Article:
39:  Wicked Tongues and Clean Whiskers

A black and white cat doing a happy danceOh, we’ve been merry of late.

The Spanish have sailed eastward, so will not land near us. Nero brought this newes.  His master has returned from Portsmouth, where he went to aid in the defences.

Our ships fought four times with the Spanish as they came along the narrow sea [the Channel].

We cats heared the fight for our island [Wight].  Then, when the Spanish lay off the coast of France, our ships attacked them there, doing some hurt.

“And would have done more, had they powder enough,” sayt Nero.

All the Mad Cat would say, when arrkst in jest what more the Queen Cat of Heaven has told him, is, “I know what I know.”

Linkin’s master writ from London that he saw the Queen’s Majestie, most richly bejewelled, upon a white horse.  She made a fine speech to hearten her soldiers.

“She’d hearten them more if she paid them,” sayt Linkin.

We screeched at that.  Then we loosed our wicked tongues on Lord Lester [Leicester] who commands the soldiers.  Some arrkst, “When did he ever win a fight?”

Robert Dudley, Earl of Leicester. By Nicholas Hilliard, c1576.
Robert Dudley, Earl of Leicester. By Nicholas Hilliard, c1576.

I called, “Pray, friends, be respective.  Lord Lester has a very good place in Her Majestie’s household.  He alone is permitted to seize her by the scruff.”

Another screech.

Linkin sayt, “She has a young Earl now that she keeps very close.”

“She loves them young,” sayt my sister.  “She’ll be calling for our Earl next.”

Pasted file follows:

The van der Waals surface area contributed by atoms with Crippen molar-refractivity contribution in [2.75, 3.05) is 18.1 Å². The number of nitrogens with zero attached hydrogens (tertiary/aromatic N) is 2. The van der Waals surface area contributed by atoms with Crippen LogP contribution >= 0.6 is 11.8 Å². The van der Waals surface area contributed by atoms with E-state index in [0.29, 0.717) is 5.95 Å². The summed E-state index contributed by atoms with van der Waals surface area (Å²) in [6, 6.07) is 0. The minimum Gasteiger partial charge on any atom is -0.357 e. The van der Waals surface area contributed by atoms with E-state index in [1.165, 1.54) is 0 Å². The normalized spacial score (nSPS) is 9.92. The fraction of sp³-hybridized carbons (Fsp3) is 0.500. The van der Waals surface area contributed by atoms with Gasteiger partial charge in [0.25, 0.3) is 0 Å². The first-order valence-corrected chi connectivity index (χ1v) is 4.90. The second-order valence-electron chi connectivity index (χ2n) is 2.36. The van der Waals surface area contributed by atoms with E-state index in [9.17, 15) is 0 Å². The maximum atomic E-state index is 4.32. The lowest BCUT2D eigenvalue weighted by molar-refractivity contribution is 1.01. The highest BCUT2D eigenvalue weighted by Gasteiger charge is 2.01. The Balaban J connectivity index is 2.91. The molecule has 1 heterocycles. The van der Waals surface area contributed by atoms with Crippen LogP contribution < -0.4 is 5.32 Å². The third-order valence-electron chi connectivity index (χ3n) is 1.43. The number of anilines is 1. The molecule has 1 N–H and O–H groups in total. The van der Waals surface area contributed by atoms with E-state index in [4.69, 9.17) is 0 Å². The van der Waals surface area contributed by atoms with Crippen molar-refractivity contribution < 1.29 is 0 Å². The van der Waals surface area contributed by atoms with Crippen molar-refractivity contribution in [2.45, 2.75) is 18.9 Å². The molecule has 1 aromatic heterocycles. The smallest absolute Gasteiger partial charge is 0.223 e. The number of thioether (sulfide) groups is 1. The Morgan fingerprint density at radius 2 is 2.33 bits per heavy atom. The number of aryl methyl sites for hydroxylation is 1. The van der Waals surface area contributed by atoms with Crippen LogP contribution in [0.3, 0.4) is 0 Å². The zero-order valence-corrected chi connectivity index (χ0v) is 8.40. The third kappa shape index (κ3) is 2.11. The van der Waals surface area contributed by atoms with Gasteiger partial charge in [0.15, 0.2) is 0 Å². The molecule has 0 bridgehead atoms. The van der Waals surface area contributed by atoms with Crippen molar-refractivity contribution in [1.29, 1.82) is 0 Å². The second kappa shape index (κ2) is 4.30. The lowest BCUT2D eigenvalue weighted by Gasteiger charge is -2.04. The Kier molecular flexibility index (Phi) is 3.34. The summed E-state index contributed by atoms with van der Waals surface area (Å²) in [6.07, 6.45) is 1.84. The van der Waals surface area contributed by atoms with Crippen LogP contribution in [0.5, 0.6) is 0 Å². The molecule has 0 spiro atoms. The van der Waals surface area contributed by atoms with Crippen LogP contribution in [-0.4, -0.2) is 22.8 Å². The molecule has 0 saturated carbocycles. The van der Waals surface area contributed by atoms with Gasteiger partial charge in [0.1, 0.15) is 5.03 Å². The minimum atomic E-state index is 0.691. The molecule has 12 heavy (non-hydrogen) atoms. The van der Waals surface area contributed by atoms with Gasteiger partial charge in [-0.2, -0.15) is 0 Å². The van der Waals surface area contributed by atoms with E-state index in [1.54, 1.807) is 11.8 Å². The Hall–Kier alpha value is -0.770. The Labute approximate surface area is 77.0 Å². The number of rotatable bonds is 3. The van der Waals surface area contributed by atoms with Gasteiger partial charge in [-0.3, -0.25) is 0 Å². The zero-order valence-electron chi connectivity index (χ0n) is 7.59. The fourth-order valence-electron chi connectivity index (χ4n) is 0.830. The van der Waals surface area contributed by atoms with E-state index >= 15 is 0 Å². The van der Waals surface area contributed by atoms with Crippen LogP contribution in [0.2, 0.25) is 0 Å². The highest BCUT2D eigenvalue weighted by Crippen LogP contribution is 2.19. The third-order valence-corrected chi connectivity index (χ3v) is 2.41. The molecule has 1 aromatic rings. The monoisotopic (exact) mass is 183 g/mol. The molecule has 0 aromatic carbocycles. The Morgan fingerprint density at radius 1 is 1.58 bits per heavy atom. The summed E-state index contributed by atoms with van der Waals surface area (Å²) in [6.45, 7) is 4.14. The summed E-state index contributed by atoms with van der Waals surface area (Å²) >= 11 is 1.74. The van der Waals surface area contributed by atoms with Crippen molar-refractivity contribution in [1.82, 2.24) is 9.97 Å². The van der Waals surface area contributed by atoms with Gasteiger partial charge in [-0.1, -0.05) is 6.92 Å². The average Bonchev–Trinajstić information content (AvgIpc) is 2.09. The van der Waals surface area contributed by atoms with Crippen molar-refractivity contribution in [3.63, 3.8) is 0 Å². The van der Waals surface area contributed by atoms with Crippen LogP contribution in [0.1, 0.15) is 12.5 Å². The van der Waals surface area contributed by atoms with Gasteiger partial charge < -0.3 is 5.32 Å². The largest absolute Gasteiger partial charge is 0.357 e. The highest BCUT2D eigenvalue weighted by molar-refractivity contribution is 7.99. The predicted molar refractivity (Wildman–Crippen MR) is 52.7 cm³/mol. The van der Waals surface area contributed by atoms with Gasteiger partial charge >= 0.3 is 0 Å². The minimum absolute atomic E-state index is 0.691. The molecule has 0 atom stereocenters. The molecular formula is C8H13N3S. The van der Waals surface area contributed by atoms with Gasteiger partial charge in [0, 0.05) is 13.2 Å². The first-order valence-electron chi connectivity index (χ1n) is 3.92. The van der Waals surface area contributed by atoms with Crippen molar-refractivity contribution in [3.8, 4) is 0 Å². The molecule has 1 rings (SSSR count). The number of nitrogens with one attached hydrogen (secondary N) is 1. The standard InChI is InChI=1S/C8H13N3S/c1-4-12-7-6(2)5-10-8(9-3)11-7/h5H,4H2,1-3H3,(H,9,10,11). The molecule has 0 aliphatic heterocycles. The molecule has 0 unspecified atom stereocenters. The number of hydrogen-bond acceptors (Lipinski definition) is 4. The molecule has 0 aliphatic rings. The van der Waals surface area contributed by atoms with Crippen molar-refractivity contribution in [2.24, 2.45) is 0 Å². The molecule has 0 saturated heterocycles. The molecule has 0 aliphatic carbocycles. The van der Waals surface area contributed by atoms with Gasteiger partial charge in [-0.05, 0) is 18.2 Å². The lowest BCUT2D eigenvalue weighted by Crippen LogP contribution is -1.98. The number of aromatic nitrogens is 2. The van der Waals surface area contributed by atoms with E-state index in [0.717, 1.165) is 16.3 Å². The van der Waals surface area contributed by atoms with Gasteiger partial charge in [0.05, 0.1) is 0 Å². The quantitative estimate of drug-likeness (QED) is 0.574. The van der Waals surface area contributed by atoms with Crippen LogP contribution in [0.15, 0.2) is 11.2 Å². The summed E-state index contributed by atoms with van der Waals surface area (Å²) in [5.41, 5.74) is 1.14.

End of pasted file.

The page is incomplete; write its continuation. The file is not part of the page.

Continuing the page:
I liked not that word “our”.  But I made the best of it by showing I know more than my sister does.  I offered scandal, and all pricked their ears.

First, I told of the old Earl and his maggot, as I have writ long since.  Then I sayt, “We need not fear that our young Earl will be as mad as his father.  The old Earl did not put our Earl-kit in his mother’s belly.”

“How know you that?” all cried.

In truth, I heard a whisper when I was a kitling.  But I sayt, very grand, “I discovered this by arithmetickal and astrologickal calculation.

A Full Moon“After our queens hoist their tails, they watch the moon wax fat twice before their kits come forth.

“But women are slow in their doings.  They must watch the moon wax nine times.  Our young Earl was birthed in leaf-fall, not long from that wondrous night when ghosts creep about.

“And where was the old Earl nine moons before?  He had not wit enough to hide his papistry, so was locked in the Tower.”

Oh, what joy it is to spread slander from behind a mask of virtue.

The queen cats were mazed.  “What?” they called.  “Nine fat moons?  To bring forth one yowling little stinkard?”

“But,” sayt the kitchen cat from my household, “were our Countess hot enough, she’d have found a way into the Tower.  Clawed at the door till the gate keeper gave her admittance.  Or leapt onto the leads [roof] and clamb down the chimney.”

“True,” sayt another.  “Women may be slow, but they’re as tricksie as we.”